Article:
It was reported in 2015 that Gyllenhaal passed on the role, though a reason wasn't given. Joel Kinnaman eventually boarded the project as Flag. Although Gyllenhaal decided to pass on Suicide Squad, the decision may ultimately be him delaying his entrance into the DCEU, should the reports regarding his future involvement as Batman (replacing Ben Affleck) come to fruition.
11 Jude Law - Superman (Superman Returns)
Henry Cavill is the first Brit to play the iconic American superhero Superman, but there was a time when Bryan Singer and Warner Bros. were looking at Jude Law for the coveted gig. The actor was approached for the role in 2006's Superman Returns, but he said on The Late Show with Stephen Colbert, "[the role] didn't float my boat. I just really didn't want to go there." Singer apparently tried to push the role on Law, so the studio sent the actor the Superman suit to try on (under guard, of course).
Law said he tried on the suit and that truly felt like Superman (with the music playing in his head and everything), but he ultimately decided not to move forward with the role because then he imagined himself in the suit, on posters around the world, and he didn't like what he saw.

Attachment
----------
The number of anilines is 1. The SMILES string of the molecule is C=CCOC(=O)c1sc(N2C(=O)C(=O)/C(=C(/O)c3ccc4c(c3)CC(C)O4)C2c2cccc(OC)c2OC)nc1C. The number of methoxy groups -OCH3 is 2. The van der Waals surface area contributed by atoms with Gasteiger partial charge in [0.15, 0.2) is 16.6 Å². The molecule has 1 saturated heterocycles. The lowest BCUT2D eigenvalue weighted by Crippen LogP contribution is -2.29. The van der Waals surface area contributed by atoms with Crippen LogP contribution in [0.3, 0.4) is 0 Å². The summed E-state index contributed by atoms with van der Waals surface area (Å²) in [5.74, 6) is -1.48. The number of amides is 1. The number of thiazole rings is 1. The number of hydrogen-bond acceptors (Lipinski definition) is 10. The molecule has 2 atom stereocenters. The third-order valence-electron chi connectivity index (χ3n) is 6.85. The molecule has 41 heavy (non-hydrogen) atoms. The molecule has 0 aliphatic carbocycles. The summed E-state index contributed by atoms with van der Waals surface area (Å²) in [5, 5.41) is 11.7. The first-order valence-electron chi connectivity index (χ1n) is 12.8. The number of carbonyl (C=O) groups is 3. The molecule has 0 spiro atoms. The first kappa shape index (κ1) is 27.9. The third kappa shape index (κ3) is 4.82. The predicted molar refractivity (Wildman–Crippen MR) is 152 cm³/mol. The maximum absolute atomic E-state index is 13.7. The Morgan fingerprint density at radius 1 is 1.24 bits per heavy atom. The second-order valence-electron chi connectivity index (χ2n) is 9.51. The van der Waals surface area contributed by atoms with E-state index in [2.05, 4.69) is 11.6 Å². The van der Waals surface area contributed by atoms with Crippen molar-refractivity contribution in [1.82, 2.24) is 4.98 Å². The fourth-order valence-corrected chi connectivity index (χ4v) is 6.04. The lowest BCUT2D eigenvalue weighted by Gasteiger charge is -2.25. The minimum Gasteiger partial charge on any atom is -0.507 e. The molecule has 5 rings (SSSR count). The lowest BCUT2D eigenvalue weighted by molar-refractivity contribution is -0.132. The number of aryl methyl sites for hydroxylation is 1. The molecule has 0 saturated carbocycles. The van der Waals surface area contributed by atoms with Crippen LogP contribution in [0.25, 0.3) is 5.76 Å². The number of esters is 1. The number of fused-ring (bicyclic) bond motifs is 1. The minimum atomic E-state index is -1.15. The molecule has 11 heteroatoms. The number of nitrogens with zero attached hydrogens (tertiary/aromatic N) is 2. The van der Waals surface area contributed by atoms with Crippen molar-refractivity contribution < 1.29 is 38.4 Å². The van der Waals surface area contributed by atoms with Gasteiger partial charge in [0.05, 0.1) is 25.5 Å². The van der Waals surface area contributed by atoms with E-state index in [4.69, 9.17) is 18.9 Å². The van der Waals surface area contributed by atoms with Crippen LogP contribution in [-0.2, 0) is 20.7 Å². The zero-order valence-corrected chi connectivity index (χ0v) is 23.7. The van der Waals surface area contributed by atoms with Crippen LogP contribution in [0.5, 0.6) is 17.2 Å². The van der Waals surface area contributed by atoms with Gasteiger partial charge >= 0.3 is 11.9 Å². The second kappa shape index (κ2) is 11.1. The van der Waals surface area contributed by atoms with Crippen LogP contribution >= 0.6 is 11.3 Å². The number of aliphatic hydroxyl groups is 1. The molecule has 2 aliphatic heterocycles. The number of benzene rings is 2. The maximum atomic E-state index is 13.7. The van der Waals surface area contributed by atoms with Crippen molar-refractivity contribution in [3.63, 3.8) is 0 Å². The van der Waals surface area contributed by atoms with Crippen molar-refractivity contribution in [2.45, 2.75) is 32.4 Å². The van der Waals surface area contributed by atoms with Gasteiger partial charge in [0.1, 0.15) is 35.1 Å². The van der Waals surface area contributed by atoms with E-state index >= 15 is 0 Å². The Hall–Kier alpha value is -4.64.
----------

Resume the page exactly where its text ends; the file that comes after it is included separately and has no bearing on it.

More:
10 Pierce Brosnan - Batman (Batman)
Pierce Brosnan is primarily known for playing James Bond in the 1990s and early 2000s, before the Daniel Craig era, but there was a time he could've been Gotham City's protector instead of an MI6 agent. Tim Burton approached Brosnan for the role and the two discussed the part in detail, but Brosnan ultimately passed on the role because he just couldn't take the character seriously in live-action.
Brosnan discussed turning down the role in a 2013 Reddit AMA: "...I just couldn't really take it seriously, any man who wears his underpants outside his pants just cannot be taken seriously ... It was a joke, I thought. But how wrong was I?" The role eventually went to Michael Keaton, who has now been immortalized as the Caped Crusader.
9 Charlize Theron - Unknown role (Wonder Woman)